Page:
Compassion is an interesting phenomenon. Â I read an article that ran in Scientific American in 2012 titled “How Wealth Reduces Compassion” and there were certain aspects of it that I found intriguing. Â There wasn’t any conclusion as to why this was so, but in at least five different studiesÂ using different means of observing behavior, a significant number of those withÂ higher socioeconomic status exhibited less-than compassionate actions toward thoseÂ in lesser socioeconomic strata. Â What does this have to do with emergency response?
When someone who has resources and the ability to use them for benefit happens to meet up with someone who doesn’t have the resources or the ability, there is a steep power gradient that exists. When we roll up on the scene in our uniforms and our huge, fancy, technologically advanced apparatus, it is apparent that we represent power and authority. Â The victim, be it a medical victim or someone whose house is burning, is in a position of vulnerability.
There is no reason why treating a victim like a dumbass is going to make things better for you or for them. Â I’ll admit, sometimes they are hysterical, sometimes they are significantly impaired, and sometimes they are simply jerks. Â But for most of the people we deal with, they asked for help and they need help; there is no reason to look down on them because they called you to help. Â I have seen individuals treat homeless patients like trash, or waddle up to an emergency scene and insinuate that the patient’s pain is just “in your head”. Â Behavior like this is embarrassing at the least, and unprofessional in every case.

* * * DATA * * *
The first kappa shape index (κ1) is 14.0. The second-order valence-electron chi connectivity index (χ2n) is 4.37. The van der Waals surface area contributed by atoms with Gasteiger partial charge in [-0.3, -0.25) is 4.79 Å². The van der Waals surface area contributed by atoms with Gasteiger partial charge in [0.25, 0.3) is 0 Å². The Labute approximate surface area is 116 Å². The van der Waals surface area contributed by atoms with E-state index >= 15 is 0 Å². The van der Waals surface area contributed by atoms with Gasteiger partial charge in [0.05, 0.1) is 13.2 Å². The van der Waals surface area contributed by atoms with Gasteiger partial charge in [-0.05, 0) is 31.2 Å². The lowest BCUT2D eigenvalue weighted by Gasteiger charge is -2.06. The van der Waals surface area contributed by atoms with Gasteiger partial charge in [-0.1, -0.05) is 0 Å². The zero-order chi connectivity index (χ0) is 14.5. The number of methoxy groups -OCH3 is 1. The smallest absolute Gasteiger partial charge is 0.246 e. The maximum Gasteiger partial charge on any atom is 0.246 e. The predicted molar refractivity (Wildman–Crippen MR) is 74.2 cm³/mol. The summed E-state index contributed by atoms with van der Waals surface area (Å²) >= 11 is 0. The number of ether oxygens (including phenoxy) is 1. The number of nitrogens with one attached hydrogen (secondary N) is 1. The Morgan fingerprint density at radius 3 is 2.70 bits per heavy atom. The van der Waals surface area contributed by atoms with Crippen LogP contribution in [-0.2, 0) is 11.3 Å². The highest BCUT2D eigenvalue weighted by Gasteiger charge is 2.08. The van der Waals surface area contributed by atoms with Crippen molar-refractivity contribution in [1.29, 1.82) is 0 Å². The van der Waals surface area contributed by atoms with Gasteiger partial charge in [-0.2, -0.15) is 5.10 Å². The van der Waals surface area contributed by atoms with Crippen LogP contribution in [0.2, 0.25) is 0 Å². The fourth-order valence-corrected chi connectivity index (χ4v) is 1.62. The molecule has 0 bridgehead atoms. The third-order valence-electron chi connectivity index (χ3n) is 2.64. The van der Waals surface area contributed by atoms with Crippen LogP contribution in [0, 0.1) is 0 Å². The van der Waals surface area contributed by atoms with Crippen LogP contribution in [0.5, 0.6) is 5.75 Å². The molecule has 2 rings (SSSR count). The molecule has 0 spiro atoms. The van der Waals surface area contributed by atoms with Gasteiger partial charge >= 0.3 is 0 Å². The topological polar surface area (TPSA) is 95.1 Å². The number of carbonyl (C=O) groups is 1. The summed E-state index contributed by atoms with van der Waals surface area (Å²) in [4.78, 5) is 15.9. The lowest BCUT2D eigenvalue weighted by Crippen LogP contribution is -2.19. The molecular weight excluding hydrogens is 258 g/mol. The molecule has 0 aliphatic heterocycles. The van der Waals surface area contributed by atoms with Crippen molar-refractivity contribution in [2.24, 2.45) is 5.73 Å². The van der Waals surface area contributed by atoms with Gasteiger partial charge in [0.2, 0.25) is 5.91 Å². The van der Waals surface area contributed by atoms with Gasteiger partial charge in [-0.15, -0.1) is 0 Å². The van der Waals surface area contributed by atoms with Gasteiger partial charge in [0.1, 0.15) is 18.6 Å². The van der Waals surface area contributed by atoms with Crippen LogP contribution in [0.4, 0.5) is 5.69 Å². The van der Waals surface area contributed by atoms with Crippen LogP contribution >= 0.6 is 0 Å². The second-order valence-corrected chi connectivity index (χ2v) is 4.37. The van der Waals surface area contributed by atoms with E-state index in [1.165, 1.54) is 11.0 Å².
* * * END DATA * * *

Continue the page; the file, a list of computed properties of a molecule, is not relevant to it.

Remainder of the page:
When someone who has power uses it justly and for the good of others, they are a hero. Â When you have power and you lord it over others, you are a bully. Â Spread compassion. Â Look on the vulnerable kindly, act with your heart, and ignore the haters. Â I’m pretty sure it was Jesus who said that to the extent that we treated even the least among us,Â we were doing that to Him. Â ButÂ if that doesn’t make you think, tryÂ taking the perspective of the victim and remember, someday, you too might be in that position, and I’ll bet you would appreciate it if the person who came to help you exhibited at least a little bit of extra compassion.